By: Maryellen Weimer, PhD
Talk with almost any faculty member and they will tell you that many (sometimes it’s most) of their students are unprepared for college. They lack basic skills in reading, writing, and computation but also don’t have very effective study habits and techniques. Most teachers try to convey their concerns about this lack of preparedness to students, but often it feels as though those messages are falling on deaf ears.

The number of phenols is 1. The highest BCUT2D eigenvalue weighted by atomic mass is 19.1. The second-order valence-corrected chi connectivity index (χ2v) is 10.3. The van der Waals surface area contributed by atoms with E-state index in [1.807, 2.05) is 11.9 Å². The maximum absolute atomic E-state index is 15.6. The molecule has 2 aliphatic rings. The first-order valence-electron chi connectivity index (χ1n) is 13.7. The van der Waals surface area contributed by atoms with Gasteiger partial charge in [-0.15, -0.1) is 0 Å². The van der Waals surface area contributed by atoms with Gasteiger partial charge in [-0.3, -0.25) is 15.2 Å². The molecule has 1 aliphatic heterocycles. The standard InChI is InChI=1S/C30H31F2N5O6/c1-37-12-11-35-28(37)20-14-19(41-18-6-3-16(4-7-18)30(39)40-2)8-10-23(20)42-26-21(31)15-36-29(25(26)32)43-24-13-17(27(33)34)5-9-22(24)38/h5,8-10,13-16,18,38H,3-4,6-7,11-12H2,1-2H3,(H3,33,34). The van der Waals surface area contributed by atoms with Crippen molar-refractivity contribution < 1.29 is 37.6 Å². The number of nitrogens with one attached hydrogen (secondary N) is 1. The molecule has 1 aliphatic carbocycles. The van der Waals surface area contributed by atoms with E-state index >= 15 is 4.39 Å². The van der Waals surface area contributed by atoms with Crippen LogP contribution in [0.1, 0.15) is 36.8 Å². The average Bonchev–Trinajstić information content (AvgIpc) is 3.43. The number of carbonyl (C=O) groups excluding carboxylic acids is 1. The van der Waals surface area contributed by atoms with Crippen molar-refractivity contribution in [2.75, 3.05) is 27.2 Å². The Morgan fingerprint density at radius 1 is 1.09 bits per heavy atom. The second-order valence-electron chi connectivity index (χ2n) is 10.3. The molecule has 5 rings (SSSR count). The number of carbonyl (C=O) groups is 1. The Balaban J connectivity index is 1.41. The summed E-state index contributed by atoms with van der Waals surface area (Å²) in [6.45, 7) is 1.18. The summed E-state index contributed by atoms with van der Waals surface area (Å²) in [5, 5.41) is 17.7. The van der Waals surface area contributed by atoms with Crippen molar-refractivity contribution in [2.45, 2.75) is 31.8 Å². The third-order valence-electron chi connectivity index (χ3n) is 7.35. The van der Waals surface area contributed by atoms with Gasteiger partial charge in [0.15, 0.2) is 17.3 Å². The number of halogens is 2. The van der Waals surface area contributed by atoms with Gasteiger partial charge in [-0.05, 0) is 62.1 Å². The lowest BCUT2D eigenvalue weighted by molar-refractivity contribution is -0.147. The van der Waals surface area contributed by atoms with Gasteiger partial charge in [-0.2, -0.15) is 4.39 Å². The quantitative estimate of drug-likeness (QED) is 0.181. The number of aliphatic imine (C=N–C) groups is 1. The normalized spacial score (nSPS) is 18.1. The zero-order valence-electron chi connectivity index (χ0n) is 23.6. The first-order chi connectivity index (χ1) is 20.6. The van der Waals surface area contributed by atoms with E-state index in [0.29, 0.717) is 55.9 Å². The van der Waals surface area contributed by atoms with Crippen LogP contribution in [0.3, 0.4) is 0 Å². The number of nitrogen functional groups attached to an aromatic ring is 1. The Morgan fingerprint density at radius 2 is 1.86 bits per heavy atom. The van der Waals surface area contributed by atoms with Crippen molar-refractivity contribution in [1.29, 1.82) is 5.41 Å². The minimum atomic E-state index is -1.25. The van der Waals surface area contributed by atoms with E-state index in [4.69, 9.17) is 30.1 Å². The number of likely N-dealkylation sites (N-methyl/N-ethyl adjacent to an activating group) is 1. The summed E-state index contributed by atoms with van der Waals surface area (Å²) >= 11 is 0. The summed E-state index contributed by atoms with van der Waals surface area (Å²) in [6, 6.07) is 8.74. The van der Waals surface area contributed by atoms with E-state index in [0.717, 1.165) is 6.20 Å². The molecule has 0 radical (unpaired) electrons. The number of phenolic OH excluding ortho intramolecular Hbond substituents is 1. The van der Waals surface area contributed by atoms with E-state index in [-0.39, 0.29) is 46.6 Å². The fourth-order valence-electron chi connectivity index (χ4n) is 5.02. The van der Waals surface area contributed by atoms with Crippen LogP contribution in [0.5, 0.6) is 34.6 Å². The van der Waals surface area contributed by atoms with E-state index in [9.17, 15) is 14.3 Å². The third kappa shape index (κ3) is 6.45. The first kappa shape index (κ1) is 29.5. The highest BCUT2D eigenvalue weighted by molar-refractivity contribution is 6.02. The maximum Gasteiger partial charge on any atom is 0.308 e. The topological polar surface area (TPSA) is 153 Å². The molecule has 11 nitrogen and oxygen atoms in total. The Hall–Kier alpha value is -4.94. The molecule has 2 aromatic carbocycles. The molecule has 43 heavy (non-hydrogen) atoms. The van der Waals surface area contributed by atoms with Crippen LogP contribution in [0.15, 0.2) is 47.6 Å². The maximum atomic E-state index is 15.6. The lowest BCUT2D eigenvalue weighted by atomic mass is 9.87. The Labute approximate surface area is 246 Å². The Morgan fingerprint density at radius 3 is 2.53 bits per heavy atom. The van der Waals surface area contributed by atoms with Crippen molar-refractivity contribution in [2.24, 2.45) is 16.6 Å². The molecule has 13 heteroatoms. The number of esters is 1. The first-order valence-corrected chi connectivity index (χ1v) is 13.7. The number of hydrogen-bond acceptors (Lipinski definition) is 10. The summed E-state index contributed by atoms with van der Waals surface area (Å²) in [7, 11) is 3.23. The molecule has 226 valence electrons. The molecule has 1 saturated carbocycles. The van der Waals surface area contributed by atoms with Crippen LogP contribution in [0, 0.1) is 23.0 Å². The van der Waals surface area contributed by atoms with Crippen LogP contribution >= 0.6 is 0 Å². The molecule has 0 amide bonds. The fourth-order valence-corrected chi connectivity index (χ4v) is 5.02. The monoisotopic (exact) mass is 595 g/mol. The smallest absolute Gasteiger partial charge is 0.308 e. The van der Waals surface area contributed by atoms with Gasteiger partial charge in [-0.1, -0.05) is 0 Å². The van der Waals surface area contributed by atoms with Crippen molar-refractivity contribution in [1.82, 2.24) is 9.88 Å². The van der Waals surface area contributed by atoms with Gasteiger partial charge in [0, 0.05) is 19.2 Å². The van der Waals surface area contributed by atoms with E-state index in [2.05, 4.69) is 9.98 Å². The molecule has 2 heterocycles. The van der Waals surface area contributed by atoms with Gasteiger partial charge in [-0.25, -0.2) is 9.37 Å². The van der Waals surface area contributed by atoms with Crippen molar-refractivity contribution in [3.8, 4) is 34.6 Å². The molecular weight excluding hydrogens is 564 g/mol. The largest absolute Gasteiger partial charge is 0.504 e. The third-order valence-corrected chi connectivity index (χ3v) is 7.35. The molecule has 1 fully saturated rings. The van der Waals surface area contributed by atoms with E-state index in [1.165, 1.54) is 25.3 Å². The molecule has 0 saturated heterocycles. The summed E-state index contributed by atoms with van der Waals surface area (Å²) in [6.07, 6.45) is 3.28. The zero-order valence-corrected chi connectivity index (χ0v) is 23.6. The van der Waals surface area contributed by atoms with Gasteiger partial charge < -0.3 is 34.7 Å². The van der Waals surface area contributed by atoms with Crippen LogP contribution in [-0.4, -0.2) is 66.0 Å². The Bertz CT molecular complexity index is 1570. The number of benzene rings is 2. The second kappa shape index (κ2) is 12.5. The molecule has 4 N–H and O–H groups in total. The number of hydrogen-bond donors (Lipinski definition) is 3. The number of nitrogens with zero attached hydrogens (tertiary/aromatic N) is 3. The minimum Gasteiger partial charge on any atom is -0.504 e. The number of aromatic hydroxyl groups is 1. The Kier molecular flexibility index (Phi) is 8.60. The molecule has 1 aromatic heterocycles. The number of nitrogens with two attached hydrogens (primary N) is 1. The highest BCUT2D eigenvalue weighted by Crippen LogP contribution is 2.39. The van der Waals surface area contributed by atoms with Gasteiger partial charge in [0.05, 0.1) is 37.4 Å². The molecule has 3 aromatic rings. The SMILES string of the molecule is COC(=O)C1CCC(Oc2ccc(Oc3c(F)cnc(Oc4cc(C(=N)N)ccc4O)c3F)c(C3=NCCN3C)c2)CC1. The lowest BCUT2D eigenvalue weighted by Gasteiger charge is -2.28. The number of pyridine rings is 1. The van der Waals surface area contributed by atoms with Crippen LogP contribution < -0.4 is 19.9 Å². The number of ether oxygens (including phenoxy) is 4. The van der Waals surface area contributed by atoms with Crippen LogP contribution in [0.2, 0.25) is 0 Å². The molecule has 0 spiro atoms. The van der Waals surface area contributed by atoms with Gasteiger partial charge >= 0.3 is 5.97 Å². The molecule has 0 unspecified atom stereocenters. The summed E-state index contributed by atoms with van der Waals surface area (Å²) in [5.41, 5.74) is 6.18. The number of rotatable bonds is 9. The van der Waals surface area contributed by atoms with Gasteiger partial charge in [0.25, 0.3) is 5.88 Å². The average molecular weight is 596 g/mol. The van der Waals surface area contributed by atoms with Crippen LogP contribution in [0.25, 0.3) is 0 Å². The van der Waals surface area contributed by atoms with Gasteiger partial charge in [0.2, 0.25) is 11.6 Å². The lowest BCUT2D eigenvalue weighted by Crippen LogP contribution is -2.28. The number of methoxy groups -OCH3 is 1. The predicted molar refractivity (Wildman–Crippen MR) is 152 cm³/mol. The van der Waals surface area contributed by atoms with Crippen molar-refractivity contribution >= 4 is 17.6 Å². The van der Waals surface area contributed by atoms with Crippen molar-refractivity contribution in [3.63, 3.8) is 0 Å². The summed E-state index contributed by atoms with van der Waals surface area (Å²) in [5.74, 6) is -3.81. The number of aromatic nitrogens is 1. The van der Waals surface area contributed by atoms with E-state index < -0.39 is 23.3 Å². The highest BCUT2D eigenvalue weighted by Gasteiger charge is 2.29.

In a survey, nearly 700 students, mostly sophomores, were asked how ready they felt for college. Did they think they were prepared for college-level work? Eighty percent of the sample had come directly from high school to college, and 70 percent said that their high schools had prepared them well for college. However, over 50 percent of these students considered college more challenging than they expected. When given a list and asked what two academic skills they wished that high school had helped them develop further, 48 percent said time management, 39 percent said exam preparation, 37 percent identified general study skills, and 27 percent noted independent thinking. Only 12 percent identified studying to understand and remember.